The Valley of Heart's Delight


Mr. and Mrs. William B. Ward
Pioneer Undertakers of Santa Clara County


Mr. and Mrs. William B. Ward - The eminently desirable advancements, of one kind or another, made in the science and art of
modern American undertaking owe much to such farsighted, idealistic men as William B. Ward, and indeed to such remarkable women as his accomplished wife who, owing to the fact that Mr. Ward has been an invalid for the past twenty-five years or more, has been conducting the business as perhaps the first woman registered as an embalmer in the State of California.

Mr. Ward is a New Yorker by birth, having begun life at Utica in the eventful year of "49, when so many were beginning
their gold-seeking careers far to the west; in the excellent schools of the Empire State he was given his first preparation for a vigorous matching-up with the world; and in 1868 he pushed westward, in the wake of the '49ers, and luckily pitched his tent in Santa Clara County.

He learned the business of an undertaker and in 1888 established himself in San Jose, attracted to the city on account of its
promising future; he is now the oldest undertaker in Santa Clara County. When he was incapacitated from participating so actively as before, his devoted wife took hold of the helm; and in 1909 they built their present attractive residence funeral parlors, a quiet, dignified place of real attraction, modernized in every way, and fortunate in a first-class automobile equipment. The extent of their business demands the steady employment of several graduate embalmers, each of whom takes that interest and pride in all that is done that it is next to impossible for the patron to be disappointed in respect to the smallest detail.

At San Francisco, on Christmas Day, 1880 Mr. Ward was married to Miss Mary A. Sheridan, the daughter of Patrick and Bridget (Maloney) Sheridan, who came out to California by way of the Isthmus of Panama in the early spring of 1863 and made their home in San Jose the  remainder of their lives, highly esteemed by all who knew them. Mary Sheridan was born in Decatur, Macon County, Illinois, accompanying her parents to San Jose when she was a little child, so she is to all
intents and purposes a native daughter, as this is the scene of her first recollections. She grew up and received a good education at Notre Dame Convent and the San Jose State Normal School, thus laying the foundation of the knowledge that stood her in such good stead when it became necessary for her to assume the management of their business, a matter of which Mrs. Ward is very thankful to her parents that they saw to her educational preparation with so much care.
Five children and six grandchildren have sprung from this fortunate union of Mr. and Mrs. Ward. The first born was Burton L. Ward, who is a graduate embalmer and is ably assisting in the conduct of the business; Gertrude is the wife of D. W. Gray, of San Jose; Mabel has become Mrs. Presley Brown, of San Francisco; Rita is married and is now Mrs. C. G. Sheffield and resides with her husband in New York City, while the youngest child is Mary W. Marquart of San Jose.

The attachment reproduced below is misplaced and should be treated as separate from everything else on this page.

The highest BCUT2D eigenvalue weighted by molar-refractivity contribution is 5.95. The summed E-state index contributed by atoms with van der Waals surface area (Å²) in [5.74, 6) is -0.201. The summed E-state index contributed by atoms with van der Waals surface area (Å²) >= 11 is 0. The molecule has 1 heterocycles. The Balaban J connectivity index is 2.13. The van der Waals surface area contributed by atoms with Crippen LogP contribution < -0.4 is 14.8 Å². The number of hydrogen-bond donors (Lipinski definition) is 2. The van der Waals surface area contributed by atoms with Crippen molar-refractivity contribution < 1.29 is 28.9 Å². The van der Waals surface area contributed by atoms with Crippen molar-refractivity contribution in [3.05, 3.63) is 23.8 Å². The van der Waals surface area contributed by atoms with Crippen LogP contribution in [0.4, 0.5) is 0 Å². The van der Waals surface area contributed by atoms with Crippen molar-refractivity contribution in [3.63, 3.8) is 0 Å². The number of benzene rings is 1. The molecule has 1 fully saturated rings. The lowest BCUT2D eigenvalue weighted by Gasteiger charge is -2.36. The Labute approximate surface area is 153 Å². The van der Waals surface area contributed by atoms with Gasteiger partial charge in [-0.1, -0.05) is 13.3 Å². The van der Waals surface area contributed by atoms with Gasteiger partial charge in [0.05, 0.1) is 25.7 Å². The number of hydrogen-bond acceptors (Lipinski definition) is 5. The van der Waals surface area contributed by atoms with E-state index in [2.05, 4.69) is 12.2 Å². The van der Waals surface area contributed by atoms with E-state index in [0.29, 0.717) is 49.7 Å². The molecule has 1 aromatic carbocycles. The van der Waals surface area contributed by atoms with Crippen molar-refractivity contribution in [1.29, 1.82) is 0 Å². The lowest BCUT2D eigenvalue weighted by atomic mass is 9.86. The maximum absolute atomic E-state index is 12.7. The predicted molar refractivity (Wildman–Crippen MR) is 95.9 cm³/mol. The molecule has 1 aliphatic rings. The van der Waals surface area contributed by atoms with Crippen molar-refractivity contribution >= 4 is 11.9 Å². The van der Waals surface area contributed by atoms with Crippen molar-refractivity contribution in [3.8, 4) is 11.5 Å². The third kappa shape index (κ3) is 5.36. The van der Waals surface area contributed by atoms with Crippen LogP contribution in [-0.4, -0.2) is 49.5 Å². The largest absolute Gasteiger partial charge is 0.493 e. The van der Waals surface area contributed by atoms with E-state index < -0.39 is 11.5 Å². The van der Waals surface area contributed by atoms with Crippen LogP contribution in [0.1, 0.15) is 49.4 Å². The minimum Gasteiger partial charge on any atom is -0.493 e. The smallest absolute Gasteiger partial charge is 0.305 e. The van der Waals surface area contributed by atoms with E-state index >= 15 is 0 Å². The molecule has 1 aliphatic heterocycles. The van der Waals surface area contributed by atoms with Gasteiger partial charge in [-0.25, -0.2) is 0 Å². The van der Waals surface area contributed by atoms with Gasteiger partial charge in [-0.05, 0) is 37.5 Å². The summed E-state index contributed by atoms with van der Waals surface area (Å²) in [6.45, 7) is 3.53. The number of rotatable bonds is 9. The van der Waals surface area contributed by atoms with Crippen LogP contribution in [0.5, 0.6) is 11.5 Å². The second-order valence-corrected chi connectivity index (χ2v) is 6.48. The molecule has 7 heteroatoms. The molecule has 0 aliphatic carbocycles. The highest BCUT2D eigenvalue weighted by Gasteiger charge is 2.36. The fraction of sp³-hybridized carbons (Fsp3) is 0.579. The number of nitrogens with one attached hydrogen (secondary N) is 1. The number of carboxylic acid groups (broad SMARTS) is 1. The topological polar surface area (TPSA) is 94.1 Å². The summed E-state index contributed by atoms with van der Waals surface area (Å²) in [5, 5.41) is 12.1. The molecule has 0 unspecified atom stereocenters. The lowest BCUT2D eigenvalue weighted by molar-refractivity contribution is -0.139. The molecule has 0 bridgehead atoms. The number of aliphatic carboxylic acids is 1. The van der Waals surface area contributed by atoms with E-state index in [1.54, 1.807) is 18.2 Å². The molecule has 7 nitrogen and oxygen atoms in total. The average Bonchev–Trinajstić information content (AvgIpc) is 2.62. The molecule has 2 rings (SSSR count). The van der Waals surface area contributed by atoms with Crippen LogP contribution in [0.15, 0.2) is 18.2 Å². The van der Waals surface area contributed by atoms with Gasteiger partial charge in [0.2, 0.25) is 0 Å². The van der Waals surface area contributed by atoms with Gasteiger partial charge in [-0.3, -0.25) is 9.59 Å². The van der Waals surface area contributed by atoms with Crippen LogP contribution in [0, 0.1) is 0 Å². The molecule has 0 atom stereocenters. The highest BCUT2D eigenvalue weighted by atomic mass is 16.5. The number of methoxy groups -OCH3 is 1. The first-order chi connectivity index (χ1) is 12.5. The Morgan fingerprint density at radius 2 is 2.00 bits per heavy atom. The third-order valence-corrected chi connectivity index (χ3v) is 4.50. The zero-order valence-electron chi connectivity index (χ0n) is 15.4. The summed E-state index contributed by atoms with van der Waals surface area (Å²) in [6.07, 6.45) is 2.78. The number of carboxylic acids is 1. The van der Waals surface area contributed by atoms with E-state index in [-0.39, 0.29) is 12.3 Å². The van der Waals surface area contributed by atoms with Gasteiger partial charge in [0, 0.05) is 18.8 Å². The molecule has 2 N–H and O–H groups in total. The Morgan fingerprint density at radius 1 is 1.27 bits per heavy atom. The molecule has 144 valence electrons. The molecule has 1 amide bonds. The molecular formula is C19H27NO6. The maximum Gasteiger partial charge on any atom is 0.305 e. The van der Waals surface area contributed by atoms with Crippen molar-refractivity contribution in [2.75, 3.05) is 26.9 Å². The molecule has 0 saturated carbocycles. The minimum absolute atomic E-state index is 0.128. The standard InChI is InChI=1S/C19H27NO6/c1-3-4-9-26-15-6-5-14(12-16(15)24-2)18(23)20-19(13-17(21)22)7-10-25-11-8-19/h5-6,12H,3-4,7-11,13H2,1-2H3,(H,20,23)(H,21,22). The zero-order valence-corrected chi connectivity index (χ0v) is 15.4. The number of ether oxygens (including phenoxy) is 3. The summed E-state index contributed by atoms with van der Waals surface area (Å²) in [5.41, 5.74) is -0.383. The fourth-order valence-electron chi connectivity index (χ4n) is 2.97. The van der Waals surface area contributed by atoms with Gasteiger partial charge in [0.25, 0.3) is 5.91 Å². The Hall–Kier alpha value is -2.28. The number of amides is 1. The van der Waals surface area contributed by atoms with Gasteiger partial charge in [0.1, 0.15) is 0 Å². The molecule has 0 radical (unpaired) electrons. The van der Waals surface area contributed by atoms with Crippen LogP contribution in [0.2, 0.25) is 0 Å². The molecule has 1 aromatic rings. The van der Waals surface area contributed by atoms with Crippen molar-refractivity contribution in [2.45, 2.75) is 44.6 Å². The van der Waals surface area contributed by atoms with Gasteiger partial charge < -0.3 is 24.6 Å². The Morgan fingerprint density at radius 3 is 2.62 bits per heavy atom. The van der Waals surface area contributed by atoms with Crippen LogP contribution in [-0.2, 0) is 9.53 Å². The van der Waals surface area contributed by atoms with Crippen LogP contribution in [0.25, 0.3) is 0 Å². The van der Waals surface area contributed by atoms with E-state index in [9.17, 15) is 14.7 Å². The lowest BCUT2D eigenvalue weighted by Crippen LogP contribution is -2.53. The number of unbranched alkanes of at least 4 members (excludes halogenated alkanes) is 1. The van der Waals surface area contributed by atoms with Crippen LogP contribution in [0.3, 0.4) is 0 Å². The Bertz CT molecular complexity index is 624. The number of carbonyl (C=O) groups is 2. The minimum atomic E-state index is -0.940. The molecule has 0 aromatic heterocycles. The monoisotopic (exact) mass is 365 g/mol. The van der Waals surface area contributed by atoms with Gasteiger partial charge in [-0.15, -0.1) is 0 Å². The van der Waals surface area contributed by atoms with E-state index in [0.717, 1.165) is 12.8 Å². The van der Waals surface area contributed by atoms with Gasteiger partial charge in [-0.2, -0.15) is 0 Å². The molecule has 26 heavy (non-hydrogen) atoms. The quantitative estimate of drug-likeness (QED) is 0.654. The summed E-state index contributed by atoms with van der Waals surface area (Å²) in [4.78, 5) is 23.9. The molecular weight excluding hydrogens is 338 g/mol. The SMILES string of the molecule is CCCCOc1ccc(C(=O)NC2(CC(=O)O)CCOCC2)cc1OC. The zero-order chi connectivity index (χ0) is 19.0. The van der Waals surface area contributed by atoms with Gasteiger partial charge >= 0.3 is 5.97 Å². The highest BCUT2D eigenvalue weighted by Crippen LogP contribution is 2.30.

After they had established the present business in 1888 Mr. and Mrs. Ward saw the great need of a woman embalmer, so Mrs. Ward began the study and in due time took a course in the Clark's School of Embalming in San Francisco , from which she was graduated in 1890, and since then she has had charge of that department of the business. Thus she is the first woman graduate embalmer in the state. This in connection with experience in conducting the affairs of the business came in very fortunate when Mr. Ward became an invalid and she immediately assumed charge of the business, which has grown very satisfactorily and they have become very successful. To accomplish this has required much hard work and close application on the part of Mrs. Ward, for at the same time she had to see to the rearing and educating of her children. In the conduct of their large business Mrs. Ward is ably assisted by her son-in-law, D. W. Gray, and her son, Burton L. Ward, both graduate embalmers and experienced undertakers who do the conducting of the funerals, which leaves her free to devote nearly all of her time to the business end. And being endowed by nature with much native ability and business acumen, her management has been a decided success.

Mr. and Mrs. Ward are communicants of St. Joseph's Church. Fraternally Mr. Ward is a member of the Fraternal Aid and the Foresters of America, and they are members of the California State Funeral Directors Association. Cultured and refined, Mrs. Ward is a woman of pleasing personality, who is prominent in civic and social circles, being a past president of Institute No. 32 Young Ladies Institute and past Pocahontas of Minequa Council of the Order of Pocahontas, and a member of Ladies of Maccabees.

It is to men and women of the type of Mr. and Mrs. Ward that San Jose and Santa Clara County today owe much of their present development, for without their optimism and faith in their future greatness, as well as their willingness to put their shoulders to the wheel, we would not have such a large and prosperous city and county. They have always shown their enterprise and public spirit by giving of their times and means to all worthy movements that have for their aim the upbuilding of the count and enhancing they comfort and happiness of the people, and their example is well worthy of emulation.

Transcribed by Linda Gretty, from Eugene T. Sawyers' History of Santa Clara County,California,  published by Historic Record Co. , 1922. page 458

SANTA CLARA COUNTY PIONEER BIOGRAPHIES

SANTA CLARA COUNTY HISTORY